I never thought I’d experience the likes of Rancho Grande in Monticello, a Deep South hamlet named for Thomas Jefferson’s Virginia manor (gleefully pronounced with a soft “c”) and about as cosmopolitan as a Baptist men’s prayer circle.
Traces of Cormac McCarthy’s Knoxville.
McCarthy’s books came to me as transformative things so often do: several-times borrowed. It was during my junior year of college, my first semester back home in Colorado after a failed track scholarship out of state. Up till then I’d read very little—I was concentrating on my running. But with that protective apparatus newly scrapped, I’d become freshly aware of a hulking nothingness where my intellectual interests should have been, and I set about catching up.
We both loved Gary Stewart, and we both loved Grace.
My wife Grace’s father was a big man. He wasn’t much more than six feet tall, but I think folks thought of him as taller because he carried himself large. He tried being a hippie once, he said, but couldn’t abide the non-violence (too many people needed to get their asses kicked). At the first job he ever had, on a ranch, he got a business card with his official title: COWBOY. He kept that card. He wore a cowboy hat and cowboy boots. He had the best hunting dogs in Levy County. For a while he ran a sawmill. For a while he was a watermelon farmer, then a beekeeper, then he raised buffalo on the family farm. That’s just a small sampling. His name was John. He went by Chuck.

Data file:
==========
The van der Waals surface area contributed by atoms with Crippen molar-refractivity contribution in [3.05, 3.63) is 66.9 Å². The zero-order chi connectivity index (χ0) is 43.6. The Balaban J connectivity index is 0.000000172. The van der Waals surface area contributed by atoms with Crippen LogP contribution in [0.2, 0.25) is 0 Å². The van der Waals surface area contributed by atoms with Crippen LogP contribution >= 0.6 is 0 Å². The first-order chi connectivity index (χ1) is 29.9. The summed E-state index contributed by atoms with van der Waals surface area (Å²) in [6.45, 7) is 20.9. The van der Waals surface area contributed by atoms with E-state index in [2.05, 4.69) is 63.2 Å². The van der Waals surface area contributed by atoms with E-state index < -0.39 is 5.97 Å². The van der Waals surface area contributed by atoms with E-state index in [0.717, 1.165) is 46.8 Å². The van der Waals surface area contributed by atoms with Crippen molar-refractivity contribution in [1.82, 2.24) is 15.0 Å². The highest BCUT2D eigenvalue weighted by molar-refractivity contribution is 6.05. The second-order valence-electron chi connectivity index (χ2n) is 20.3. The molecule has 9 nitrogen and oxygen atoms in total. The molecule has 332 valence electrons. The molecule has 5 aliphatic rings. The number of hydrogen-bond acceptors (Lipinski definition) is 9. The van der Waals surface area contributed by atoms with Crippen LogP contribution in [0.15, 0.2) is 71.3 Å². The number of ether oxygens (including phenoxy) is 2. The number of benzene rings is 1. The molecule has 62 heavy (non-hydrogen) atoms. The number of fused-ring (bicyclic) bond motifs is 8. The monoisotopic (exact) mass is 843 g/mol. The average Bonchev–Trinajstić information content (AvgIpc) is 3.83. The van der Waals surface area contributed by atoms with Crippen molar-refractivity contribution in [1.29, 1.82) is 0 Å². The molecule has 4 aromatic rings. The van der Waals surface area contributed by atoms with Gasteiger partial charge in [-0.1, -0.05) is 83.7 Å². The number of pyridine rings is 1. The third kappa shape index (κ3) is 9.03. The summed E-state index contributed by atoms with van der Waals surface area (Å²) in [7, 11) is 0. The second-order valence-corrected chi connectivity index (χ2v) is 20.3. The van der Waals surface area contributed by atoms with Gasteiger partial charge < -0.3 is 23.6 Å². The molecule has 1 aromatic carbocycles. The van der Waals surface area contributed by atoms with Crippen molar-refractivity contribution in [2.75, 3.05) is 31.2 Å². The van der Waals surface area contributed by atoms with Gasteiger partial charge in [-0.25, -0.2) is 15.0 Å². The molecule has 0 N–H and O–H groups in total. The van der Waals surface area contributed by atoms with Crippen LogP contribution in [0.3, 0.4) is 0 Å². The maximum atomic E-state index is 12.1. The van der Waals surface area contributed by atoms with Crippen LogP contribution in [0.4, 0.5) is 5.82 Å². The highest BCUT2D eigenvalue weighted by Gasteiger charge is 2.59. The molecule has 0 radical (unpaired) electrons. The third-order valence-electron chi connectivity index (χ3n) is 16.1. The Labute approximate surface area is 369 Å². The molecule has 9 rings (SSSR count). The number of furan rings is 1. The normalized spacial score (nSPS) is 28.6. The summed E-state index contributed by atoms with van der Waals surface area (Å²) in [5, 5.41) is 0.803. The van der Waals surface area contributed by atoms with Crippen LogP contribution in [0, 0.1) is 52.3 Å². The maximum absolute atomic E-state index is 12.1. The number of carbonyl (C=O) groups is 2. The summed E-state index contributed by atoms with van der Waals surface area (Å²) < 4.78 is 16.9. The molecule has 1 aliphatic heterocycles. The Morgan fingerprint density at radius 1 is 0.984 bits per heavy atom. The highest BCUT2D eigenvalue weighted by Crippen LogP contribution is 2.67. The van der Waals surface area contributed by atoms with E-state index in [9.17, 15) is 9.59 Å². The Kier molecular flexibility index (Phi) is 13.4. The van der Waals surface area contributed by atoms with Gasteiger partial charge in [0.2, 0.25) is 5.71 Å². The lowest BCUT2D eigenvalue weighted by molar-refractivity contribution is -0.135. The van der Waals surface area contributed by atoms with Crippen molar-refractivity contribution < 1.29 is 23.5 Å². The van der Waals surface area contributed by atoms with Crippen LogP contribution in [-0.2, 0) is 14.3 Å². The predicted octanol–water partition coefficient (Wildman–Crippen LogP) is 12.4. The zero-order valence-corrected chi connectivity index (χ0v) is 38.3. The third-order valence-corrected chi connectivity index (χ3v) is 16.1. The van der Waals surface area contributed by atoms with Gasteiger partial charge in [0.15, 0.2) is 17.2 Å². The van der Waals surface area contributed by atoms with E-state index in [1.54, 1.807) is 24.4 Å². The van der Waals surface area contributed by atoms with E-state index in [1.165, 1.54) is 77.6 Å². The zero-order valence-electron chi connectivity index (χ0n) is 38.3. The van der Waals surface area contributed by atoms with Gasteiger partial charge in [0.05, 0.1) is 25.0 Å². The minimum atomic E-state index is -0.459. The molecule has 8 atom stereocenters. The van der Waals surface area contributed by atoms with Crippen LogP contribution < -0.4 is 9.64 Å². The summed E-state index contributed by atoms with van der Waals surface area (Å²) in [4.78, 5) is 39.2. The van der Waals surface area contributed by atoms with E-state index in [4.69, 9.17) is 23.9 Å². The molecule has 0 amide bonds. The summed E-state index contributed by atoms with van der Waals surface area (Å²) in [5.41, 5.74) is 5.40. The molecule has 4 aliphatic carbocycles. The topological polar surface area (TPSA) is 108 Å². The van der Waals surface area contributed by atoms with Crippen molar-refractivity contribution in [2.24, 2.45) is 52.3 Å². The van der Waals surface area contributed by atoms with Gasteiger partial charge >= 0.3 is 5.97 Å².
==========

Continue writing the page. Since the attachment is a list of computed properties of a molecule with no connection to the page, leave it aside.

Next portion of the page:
A new-society vision in Jackson, Mississippi.
Chokwe Antar Lumumba saw Jackson as a last chance. This was a place where long-marginalized black communities could build a new economy for themselves, a democratic and fair society, a foundation for good lives to grow from. In his mind, this black-majority city that sat in the middle of the state with the highest concentration of black people in our country had to be the staging ground for this particular experiment in moving past economic and governance systems that weren’t working for so many.
A story by Jesmyn Ward, the third and final excerpt from her forthcoming novel Sing, Unburied, Sing.
The officer is young, young as me, young as Michael. He’s skinny and his hat seems too big for him, and when he leans into the car, I can see where his gel has dried and started flaking up along his hairline. He speaks, and his breath smells like cinnamon mints.
It was around this time that my father and his friends started a gang. They were all blanquitos from Condado: Yasser Benítez, Claudio LaRocca, Tommy Del Valle, and Juanma Thon. On the night their gang became official, they downed a bottle of Bacardi, then smashed it into pieces and used a shard to cut their arms. Then they rubbed their wounds together, so the blood passed from arm to arm.